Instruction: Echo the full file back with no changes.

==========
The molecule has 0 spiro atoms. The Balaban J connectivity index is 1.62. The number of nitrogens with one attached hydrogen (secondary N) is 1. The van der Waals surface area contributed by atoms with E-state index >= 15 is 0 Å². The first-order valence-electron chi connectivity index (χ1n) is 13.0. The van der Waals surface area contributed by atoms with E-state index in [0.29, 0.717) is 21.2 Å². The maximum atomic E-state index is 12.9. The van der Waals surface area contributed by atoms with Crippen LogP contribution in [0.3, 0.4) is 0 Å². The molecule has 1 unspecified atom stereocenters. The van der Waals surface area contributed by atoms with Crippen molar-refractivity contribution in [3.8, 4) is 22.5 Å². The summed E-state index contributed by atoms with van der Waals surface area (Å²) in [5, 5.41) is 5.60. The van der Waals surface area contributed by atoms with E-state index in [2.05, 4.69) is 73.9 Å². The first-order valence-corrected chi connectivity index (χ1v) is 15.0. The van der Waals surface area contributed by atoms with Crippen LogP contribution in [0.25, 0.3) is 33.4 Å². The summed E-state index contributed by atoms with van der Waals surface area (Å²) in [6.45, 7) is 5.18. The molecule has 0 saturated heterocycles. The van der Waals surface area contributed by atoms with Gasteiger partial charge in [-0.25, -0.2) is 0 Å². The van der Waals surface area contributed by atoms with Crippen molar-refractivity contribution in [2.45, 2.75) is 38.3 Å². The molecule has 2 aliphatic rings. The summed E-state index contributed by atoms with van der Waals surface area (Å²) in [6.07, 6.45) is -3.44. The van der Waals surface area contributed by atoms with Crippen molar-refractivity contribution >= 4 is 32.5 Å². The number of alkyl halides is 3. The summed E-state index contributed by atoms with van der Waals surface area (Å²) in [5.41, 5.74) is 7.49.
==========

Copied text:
The molecule has 0 spiro atoms. The Balaban J connectivity index is 1.62. The number of nitrogens with one attached hydrogen (secondary N) is 1. The van der Waals surface area contributed by atoms with E-state index >= 15 is 0 Å². The first-order valence-electron chi connectivity index (χ1n) is 13.0. The van der Waals surface area contributed by atoms with E-state index in [0.29, 0.717) is 21.2 Å². The maximum atomic E-state index is 12.9. The van der Waals surface area contributed by atoms with Crippen LogP contribution in [0.3, 0.4) is 0 Å². The molecule has 1 unspecified atom stereocenters. The van der Waals surface area contributed by atoms with Crippen molar-refractivity contribution in [3.8, 4) is 22.5 Å². The summed E-state index contributed by atoms with van der Waals surface area (Å²) in [5, 5.41) is 5.60. The van der Waals surface area contributed by atoms with E-state index in [2.05, 4.69) is 73.9 Å². The first-order valence-corrected chi connectivity index (χ1v) is 15.0. The van der Waals surface area contributed by atoms with Crippen LogP contribution in [0.25, 0.3) is 33.4 Å². The summed E-state index contributed by atoms with van der Waals surface area (Å²) in [6.45, 7) is 5.18. The molecule has 0 saturated heterocycles. The van der Waals surface area contributed by atoms with Gasteiger partial charge in [-0.25, -0.2) is 0 Å². The van der Waals surface area contributed by atoms with Crippen molar-refractivity contribution in [2.45, 2.75) is 38.3 Å². The molecule has 2 aliphatic rings. The summed E-state index contributed by atoms with van der Waals surface area (Å²) in [6.07, 6.45) is -3.44. The van der Waals surface area contributed by atoms with Crippen molar-refractivity contribution >= 4 is 32.5 Å². The number of alkyl halides is 3. The summed E-state index contributed by atoms with van der Waals surface area (Å²) in [5.41, 5.74) is 7.49.